Weigh in on weight. "A big mistake parents make with car seats is graduating their children to the next seat before they need to," says Mark R. Zonfrillo, M.D., principal investigator at The Children's Hospital of Philadelphia's Center for Injury Research and Prevention. To help keep your kids put longer, look at the max weight requirement of your car seat -- and aim high. For example, "there are plenty of seats that have a rear-facing limit of 40 pounds, which is good," says Dr. Zonfrillo. The reason: The American Academy of Pediatrics recommends keeping children in a rear-facing car seat until 2 years old or until your child exceeds the height and weight requirements of the car seat. "There's good evidence to show that a rear-facing car seat does a better job of supporting the head, neck and spine of infants and toddlers in a crash," says Dr. Zonfrillo. "Riding rear-facing can reduce their risk of death or serious injury in a crash by as much as five times." When getting a big-kid car seat (either a toddler seat or a convertible), look for ones that max out at 65 to 80 pounds. "While many parents move their preschoolers into booster seats at this weight, it's safest to keep them in the car seat as long as possible," says Dr. Zonfrillo. (Most 4-year-olds, for instance, weigh between 27 and 50 pounds and can easily remain in a car seat.)

Deciding on a booster. It's time to get a booster seat only once your child has fully outgrown the forward-facing seat. "If your forward-facing seat is only up to 40 pounds, get one that has a higher limit and hold off on the booster," says Dr. Zonfrillo. If that's not possible, opt for a high-back, belt-positioning booster. (Boosters don't attach to the car, so they can move during an accident.) The AAP notes that kids should generally remain in a booster seat until they're between 8 and 12 years old and have reached 4 feet 9 inches.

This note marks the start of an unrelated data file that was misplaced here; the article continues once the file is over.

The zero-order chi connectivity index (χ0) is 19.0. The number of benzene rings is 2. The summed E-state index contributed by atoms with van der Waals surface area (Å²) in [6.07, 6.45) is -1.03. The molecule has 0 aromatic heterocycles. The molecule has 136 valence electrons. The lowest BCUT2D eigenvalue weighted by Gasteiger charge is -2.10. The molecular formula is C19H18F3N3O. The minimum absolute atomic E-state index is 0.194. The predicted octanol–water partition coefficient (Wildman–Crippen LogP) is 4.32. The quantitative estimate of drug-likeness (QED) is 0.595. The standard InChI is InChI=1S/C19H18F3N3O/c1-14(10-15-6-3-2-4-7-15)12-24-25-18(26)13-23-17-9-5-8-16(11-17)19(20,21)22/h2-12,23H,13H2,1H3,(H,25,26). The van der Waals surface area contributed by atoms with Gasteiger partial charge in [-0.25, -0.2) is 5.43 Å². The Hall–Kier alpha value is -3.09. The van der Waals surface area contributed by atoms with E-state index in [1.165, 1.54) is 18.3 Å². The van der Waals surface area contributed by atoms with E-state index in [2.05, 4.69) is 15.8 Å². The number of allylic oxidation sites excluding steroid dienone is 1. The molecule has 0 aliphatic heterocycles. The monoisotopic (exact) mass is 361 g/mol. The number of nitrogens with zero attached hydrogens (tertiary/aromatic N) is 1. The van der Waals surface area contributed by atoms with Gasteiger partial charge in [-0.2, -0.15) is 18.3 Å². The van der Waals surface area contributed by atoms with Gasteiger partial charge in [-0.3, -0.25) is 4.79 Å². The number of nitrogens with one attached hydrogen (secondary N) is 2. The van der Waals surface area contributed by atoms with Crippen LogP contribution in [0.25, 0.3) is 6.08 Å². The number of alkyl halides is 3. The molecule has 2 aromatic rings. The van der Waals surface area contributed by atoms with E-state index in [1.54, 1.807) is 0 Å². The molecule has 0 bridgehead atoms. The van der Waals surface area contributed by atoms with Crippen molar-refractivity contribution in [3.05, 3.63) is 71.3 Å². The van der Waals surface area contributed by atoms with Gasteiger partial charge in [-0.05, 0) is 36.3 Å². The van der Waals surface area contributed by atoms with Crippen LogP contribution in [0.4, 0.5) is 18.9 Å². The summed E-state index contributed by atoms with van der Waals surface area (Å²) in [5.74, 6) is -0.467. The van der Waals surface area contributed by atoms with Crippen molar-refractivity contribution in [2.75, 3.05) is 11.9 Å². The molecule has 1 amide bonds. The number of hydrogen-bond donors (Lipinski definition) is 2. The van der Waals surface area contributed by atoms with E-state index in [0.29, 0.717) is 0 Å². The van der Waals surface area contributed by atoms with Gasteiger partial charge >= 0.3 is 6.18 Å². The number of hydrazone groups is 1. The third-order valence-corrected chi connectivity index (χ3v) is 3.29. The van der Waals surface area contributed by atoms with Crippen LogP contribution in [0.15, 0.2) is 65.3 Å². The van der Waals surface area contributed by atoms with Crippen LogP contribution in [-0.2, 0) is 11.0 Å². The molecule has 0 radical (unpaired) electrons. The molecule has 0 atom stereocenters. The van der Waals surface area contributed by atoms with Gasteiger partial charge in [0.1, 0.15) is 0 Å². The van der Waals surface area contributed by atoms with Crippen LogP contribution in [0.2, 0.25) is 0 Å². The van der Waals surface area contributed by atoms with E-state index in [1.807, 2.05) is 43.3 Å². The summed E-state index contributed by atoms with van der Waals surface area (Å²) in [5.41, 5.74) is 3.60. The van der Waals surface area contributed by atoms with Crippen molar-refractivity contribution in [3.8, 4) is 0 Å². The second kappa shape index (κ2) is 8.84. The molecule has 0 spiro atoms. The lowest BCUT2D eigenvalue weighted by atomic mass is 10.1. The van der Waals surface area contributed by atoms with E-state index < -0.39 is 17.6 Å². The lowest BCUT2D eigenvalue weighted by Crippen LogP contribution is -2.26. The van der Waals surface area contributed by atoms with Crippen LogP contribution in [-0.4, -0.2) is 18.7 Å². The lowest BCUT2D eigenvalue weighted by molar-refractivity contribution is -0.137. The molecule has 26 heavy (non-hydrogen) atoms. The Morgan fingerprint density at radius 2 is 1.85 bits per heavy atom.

Be second-hand smart. Everyone hearts a bargain, but not if it puts your baby at risk. "You should only buy and use a second-hand car seat if you're absolutely certain of its age, that it has never been in a car crash and that it has not been recalled," says Dr. Zonfrillo. To learn how old a seat is, check the car seat's label, which states the date of manufacture and model number. And use the model number info when checking recalls with The National Highway Traffic Safety Administration. You can also download a mobile app from the government website which allows you to quickly check the recall status of a seat you may find at a yard sale.

Get a five-point harness. Do you know what kind of seat belts NASCAR drivers use? Five-point harnesses. They are the safest and they are what your car seat should have. These restraints have a strap that goes over each shoulder and each hip. The straps connect to another strap between the legs. This gives a super-snug, safe fit and keeps baby in the right place much better than a three-point harness.

Be well adjusted. According to a 2012 survey from Safe Kids, using the wrong harness slot is one of the biggest car seat mistakes parents make. Look for a child safety seat with more than one harness slot. The straps need to come out of one of those slots at or below the baby's shoulders in the rear-facing position and at or above the baby's shoulders in the forward-facing position. And though your child may protest, you need to tighten the harness so that there isn't any slack.

Get base knowledge. "A car-seat base is one of the key features of an infant car seat that makes it so portible," says Wing. "You install the base, have an expert review your work and then never have to worry about it again. From there, you just click the seat in and out of the base." (To make sure your child safety seat is properly installed, visit or call 866/732-8243 to schedule an appointment with a Child Passenger Safety Technician.) If you have more than one vehicle that your little one will be in and out of, it's smart to buy an extra infant car seat base. Separately, they range from about $50 to $100, depending on the brand.

Test the seat out. Many baby shops will let you take the car seat out of the store so you can try it out in your vehicle before you buy it. Not every car seat fits in every car. There are humps, slopes and cooky buckle placements that can sometimes mean that it's hard to get a really secure fit with a car seat.

Do a different kind of registering. To ensure you're notified in the event of a car seat recall, write your name and address on the postage-paid card stuffed in the box that car seat came in -- and toss it in the mailbox. This will register your buy. You can also do it online here.